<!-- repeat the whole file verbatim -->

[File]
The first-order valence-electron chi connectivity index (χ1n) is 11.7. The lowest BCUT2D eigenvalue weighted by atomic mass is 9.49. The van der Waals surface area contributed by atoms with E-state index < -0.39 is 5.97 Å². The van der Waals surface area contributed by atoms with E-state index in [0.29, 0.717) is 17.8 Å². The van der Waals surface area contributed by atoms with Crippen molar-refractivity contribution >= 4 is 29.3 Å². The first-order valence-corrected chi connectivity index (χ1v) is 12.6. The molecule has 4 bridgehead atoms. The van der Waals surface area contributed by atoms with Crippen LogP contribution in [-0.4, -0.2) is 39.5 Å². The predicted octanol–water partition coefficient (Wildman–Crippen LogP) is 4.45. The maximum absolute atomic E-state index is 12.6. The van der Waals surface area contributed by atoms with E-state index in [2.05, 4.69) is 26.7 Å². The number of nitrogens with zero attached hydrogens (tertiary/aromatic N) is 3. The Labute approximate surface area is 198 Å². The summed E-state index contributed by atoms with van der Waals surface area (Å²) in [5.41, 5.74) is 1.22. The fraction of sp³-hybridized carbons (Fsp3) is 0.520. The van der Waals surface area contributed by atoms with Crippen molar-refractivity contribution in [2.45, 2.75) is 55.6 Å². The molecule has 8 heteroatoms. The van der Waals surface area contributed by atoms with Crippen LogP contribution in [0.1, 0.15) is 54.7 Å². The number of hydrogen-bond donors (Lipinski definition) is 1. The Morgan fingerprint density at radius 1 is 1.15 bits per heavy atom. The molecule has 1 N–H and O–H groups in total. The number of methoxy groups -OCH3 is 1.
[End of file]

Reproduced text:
The first-order valence-electron chi connectivity index (χ1n) is 11.7. The lowest BCUT2D eigenvalue weighted by atomic mass is 9.49. The van der Waals surface area contributed by atoms with E-state index < -0.39 is 5.97 Å². The van der Waals surface area contributed by atoms with E-state index in [0.29, 0.717) is 17.8 Å². The van der Waals surface area contributed by atoms with Crippen molar-refractivity contribution >= 4 is 29.3 Å². The first-order valence-corrected chi connectivity index (χ1v) is 12.6. The molecule has 4 bridgehead atoms. The van der Waals surface area contributed by atoms with Crippen LogP contribution in [-0.4, -0.2) is 39.5 Å². The predicted octanol–water partition coefficient (Wildman–Crippen LogP) is 4.45. The maximum absolute atomic E-state index is 12.6. The van der Waals surface area contributed by atoms with E-state index in [2.05, 4.69) is 26.7 Å². The number of nitrogens with zero attached hydrogens (tertiary/aromatic N) is 3. The Labute approximate surface area is 198 Å². The summed E-state index contributed by atoms with van der Waals surface area (Å²) in [5.41, 5.74) is 1.22. The fraction of sp³-hybridized carbons (Fsp3) is 0.520. The van der Waals surface area contributed by atoms with Crippen molar-refractivity contribution in [2.45, 2.75) is 55.6 Å². The molecule has 8 heteroatoms. The van der Waals surface area contributed by atoms with Crippen LogP contribution in [0.1, 0.15) is 54.7 Å². The number of hydrogen-bond donors (Lipinski definition) is 1. The Morgan fingerprint density at radius 1 is 1.15 bits per heavy atom. The molecule has 1 N–H and O–H groups in total. The number of methoxy groups -OCH3 is 1.